The French foreign ministry said that three students on a school trip from Saint-Joseph in the Brittany town of Concarneau were among the injured. Two Romanians were also among the injured, the country’s foreign ministry said.
Police said they were treating the attack as terrorism. There was no immediate claim of responsibility.
Metropolitan Police counterterrorism chief Mark Rowley said police believed there was only one attacker, “but it would be foolish to be overconfident early on.” He said an unarmed policeman, three civilians and the attacker died. Forty others, including three police officers, were injured.
Islamic extremism was suspected in the attack, Rowley said, adding that authorities believe they know the assailant’s identity but would not reveal it while the investigation was ongoing.
The threat level for international terrorism in the UK was already listed at severe, meaning an attack was “highly likely.”
Wednesday was the anniversary of suicide bombings in the Brussels airport and subway that killed 32 people last year, and the latest events echoed recent vehicle attacks in Berlin and Nice, France.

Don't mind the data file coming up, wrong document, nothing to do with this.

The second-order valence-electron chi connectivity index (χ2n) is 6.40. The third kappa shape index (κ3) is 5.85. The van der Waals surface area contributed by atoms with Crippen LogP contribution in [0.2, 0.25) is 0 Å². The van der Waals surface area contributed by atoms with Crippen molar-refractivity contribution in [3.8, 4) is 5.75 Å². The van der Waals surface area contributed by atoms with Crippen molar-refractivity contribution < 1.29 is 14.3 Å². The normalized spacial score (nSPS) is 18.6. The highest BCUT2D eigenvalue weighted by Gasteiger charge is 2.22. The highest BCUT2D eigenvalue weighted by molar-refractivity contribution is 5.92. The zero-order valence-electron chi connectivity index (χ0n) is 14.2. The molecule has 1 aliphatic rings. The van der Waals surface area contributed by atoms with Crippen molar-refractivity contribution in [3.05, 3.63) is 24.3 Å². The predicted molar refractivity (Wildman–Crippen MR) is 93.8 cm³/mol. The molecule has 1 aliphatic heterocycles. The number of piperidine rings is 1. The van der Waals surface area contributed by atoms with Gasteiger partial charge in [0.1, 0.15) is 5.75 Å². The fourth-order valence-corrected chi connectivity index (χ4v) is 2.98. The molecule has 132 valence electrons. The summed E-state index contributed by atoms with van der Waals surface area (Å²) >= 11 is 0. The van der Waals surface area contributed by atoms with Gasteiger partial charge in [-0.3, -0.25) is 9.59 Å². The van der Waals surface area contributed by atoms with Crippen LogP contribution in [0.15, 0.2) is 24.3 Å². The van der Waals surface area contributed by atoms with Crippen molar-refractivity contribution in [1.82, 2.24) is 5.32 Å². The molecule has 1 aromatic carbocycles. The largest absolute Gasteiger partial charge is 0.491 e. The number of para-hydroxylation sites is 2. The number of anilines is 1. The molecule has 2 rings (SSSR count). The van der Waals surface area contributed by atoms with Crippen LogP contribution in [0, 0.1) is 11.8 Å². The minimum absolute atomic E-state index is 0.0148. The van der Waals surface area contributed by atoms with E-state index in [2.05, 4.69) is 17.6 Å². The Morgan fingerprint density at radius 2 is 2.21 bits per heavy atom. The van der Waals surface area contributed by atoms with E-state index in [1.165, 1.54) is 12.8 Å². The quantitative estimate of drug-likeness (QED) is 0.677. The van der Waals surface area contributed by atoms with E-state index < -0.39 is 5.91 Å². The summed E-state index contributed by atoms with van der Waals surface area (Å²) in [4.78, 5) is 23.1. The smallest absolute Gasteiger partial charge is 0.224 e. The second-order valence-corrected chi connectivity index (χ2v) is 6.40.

London has often been the target of terrorist attacks, from IRA campaigns in the 1970s and 80s to more recent Islamist plots.
On July 7, 2005, four al Qaeda-inspired British bombers blew themselves up on three subway trains and a bus in London, killing 52 people.
British security forces say they have thwarted some 13 terror plots over the past four years, but in recent years the UK has largely been spared major international terror attacks such as the ones seen in Belgium and France.
Last year, a far-right supporter shot and killed British lawmaker Jo Cox, who had campaigned for the U.K. to remain in the European Union. Prior to that, an attacker claiming to be motivated by Syria stabbed three people at a London subway station.